When humans accidentally introduced rats onto isolated islands like the Galapagos in the 17th and 18th centuries, we threatened the incredible biodiversity of these remarkable ecosystems. The rats quickly multiplied and devastated local populations of birds and reptiles by feeding on their eggs and hatchlings.
But the destruction didn’t end at the shoreline. According to a new study, the decline of local bird populations also ripples down to local fish and coral reefs. The study, conducted by an international team led by Lancaster University, was published in Nature.
This research adds urgency to the control and eradication of invasive rat species, which was already a major priority for conservation efforts.
“Eliminating the rats that infest these islands would benefit terrestrial ecosystems and enhance coral reef productivity and function,” says co-author Aaron McNeil, professor of biology at Dalhousie University.
“It could tip the balance for the future survival of these reefs and their ecosystems.”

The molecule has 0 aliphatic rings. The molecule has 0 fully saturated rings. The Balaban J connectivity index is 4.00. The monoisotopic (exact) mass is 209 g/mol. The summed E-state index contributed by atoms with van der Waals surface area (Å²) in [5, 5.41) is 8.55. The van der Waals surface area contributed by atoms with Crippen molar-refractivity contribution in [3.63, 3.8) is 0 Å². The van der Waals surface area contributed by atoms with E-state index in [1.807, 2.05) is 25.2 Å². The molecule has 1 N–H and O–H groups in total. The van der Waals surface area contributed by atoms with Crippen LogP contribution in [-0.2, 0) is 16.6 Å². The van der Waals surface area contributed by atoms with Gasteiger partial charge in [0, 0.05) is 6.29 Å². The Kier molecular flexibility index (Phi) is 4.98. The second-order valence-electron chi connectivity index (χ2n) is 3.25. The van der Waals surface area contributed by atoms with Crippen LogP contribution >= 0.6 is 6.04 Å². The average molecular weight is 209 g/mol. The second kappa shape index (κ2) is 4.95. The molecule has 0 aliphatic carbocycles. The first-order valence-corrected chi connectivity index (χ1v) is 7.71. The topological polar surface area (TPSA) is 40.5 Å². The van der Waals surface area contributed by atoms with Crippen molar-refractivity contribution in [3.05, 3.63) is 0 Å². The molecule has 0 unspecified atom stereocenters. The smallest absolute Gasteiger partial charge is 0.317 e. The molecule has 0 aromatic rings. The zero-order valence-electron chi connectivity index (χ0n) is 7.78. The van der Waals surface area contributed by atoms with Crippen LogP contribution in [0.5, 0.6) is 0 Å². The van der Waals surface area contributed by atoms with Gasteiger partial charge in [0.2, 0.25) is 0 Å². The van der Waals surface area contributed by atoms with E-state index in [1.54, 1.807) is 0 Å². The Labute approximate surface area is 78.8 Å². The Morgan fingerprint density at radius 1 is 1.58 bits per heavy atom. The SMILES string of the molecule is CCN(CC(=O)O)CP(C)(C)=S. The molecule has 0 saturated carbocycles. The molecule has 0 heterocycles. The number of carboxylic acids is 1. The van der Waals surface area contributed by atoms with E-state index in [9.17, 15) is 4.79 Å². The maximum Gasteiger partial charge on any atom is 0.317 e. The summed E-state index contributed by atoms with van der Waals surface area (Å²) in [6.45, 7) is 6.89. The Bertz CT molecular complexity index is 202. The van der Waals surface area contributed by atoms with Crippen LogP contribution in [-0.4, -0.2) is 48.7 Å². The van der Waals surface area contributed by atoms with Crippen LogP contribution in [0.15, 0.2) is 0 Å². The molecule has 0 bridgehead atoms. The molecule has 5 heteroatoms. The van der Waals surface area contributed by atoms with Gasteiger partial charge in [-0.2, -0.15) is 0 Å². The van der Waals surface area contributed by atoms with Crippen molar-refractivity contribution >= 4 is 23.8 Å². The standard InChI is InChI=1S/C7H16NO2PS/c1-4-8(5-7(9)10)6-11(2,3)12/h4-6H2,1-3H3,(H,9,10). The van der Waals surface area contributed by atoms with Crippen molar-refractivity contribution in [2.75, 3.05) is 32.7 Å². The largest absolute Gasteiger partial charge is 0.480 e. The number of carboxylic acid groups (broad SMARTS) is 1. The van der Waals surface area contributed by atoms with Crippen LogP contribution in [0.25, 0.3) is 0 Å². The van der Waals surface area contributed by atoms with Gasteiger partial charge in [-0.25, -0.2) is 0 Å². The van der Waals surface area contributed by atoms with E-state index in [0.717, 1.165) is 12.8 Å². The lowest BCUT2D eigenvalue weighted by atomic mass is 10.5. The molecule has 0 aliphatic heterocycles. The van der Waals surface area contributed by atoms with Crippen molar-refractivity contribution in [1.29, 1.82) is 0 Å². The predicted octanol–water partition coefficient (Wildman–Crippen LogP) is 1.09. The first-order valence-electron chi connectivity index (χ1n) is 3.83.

The team studied the Chagos Archipelago, a group of over 60 islands in the Indian Ocean, with some being rat-free and others being rat-infested. Their goal was to study the levels of organic matter and nutrients in the island ecosystems, and how they impact local wildlife populations both on and off the islands.
Over a six-year period, the average seabird density was 760 times higher on rat-free islands. Seabirds return to the islands as a home base to roost and breed, and while there they deposit nitrogen and phosphorus-rich droppings called guano. It makes sense that nitrogen deposition by seabirds was also higher on rat-free islands, measuring at 251 times the input on rat-infested islands.
These numbers represent staggering disruptions to these island ecosystems.
The important nutrients from guano benefit soils and shrubs on the rat-free islands, but they also feed macroalgae, filter-feeding sponges, turf algae and fish on neighbouring coral reefs. The team observed that plant-eating damselfish on reefs adjacent to the rat-free islands grew faster, and fish communities overall had 48 percent greater total mass no matter what their food source.
The work emphasizes that ecosystems can cross shorelines, and that what is happening on land affects ocean life, too. The recent success story of total rat eradication on South Georgia Island follows a multi-year conservation effort and extensive verification process, and demonstrates that we can reverse the stranglehold of rat infestations on these islands.
In a time when coral reefs are already being threatened by climate change, the impact of restoring rat-free status to neighbouring islands could be critical to protecting the health of our oceans.